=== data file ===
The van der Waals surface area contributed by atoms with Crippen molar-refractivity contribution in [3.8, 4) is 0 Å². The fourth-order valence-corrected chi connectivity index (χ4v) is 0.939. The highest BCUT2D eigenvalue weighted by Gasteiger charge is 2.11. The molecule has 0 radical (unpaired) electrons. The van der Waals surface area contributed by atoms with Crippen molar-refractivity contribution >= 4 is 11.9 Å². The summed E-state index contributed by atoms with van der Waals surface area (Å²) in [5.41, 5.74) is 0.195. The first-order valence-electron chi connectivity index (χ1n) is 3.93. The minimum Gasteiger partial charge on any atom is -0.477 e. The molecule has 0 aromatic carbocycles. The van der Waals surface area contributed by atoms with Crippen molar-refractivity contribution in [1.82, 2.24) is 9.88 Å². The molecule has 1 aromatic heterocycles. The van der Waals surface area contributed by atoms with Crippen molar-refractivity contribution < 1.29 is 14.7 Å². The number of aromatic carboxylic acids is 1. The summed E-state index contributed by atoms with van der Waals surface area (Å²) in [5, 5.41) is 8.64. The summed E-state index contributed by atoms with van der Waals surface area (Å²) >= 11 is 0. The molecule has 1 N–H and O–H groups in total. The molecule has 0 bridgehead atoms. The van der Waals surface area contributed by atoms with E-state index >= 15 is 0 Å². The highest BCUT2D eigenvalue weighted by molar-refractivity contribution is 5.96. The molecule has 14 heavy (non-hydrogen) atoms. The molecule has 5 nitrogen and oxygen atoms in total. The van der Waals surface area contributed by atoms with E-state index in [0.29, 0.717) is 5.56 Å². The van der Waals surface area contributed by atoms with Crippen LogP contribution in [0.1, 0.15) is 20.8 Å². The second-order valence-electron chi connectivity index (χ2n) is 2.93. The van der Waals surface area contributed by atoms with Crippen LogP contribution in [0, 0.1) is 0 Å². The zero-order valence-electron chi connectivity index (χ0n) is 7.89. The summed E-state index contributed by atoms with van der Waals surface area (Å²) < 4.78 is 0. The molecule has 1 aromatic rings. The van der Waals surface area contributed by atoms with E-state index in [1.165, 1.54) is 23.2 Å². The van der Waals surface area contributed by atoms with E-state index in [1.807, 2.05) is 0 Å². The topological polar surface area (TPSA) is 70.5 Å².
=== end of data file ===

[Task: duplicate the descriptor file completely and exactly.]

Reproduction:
The van der Waals surface area contributed by atoms with Crippen molar-refractivity contribution in [3.8, 4) is 0 Å². The fourth-order valence-corrected chi connectivity index (χ4v) is 0.939. The highest BCUT2D eigenvalue weighted by Gasteiger charge is 2.11. The molecule has 0 radical (unpaired) electrons. The van der Waals surface area contributed by atoms with Crippen molar-refractivity contribution >= 4 is 11.9 Å². The summed E-state index contributed by atoms with van der Waals surface area (Å²) in [5.41, 5.74) is 0.195. The first-order valence-electron chi connectivity index (χ1n) is 3.93. The minimum Gasteiger partial charge on any atom is -0.477 e. The molecule has 0 aromatic carbocycles. The van der Waals surface area contributed by atoms with Crippen molar-refractivity contribution in [1.82, 2.24) is 9.88 Å². The molecule has 1 aromatic heterocycles. The van der Waals surface area contributed by atoms with Crippen molar-refractivity contribution < 1.29 is 14.7 Å². The number of aromatic carboxylic acids is 1. The summed E-state index contributed by atoms with van der Waals surface area (Å²) in [5, 5.41) is 8.64. The summed E-state index contributed by atoms with van der Waals surface area (Å²) >= 11 is 0. The molecule has 1 N–H and O–H groups in total. The molecule has 0 bridgehead atoms. The van der Waals surface area contributed by atoms with E-state index >= 15 is 0 Å². The highest BCUT2D eigenvalue weighted by molar-refractivity contribution is 5.96. The molecule has 14 heavy (non-hydrogen) atoms. The molecule has 5 nitrogen and oxygen atoms in total. The van der Waals surface area contributed by atoms with E-state index in [0.29, 0.717) is 5.56 Å². The van der Waals surface area contributed by atoms with Crippen LogP contribution in [0.1, 0.15) is 20.8 Å². The second-order valence-electron chi connectivity index (χ2n) is 2.93. The van der Waals surface area contributed by atoms with Crippen LogP contribution in [0, 0.1) is 0 Å². The zero-order valence-electron chi connectivity index (χ0n) is 7.89. The summed E-state index contributed by atoms with van der Waals surface area (Å²) < 4.78 is 0. The molecule has 1 aromatic rings. The van der Waals surface area contributed by atoms with E-state index in [1.165, 1.54) is 23.2 Å². The van der Waals surface area contributed by atoms with E-state index in [1.807, 2.05) is 0 Å². The topological polar surface area (TPSA) is 70.5 Å².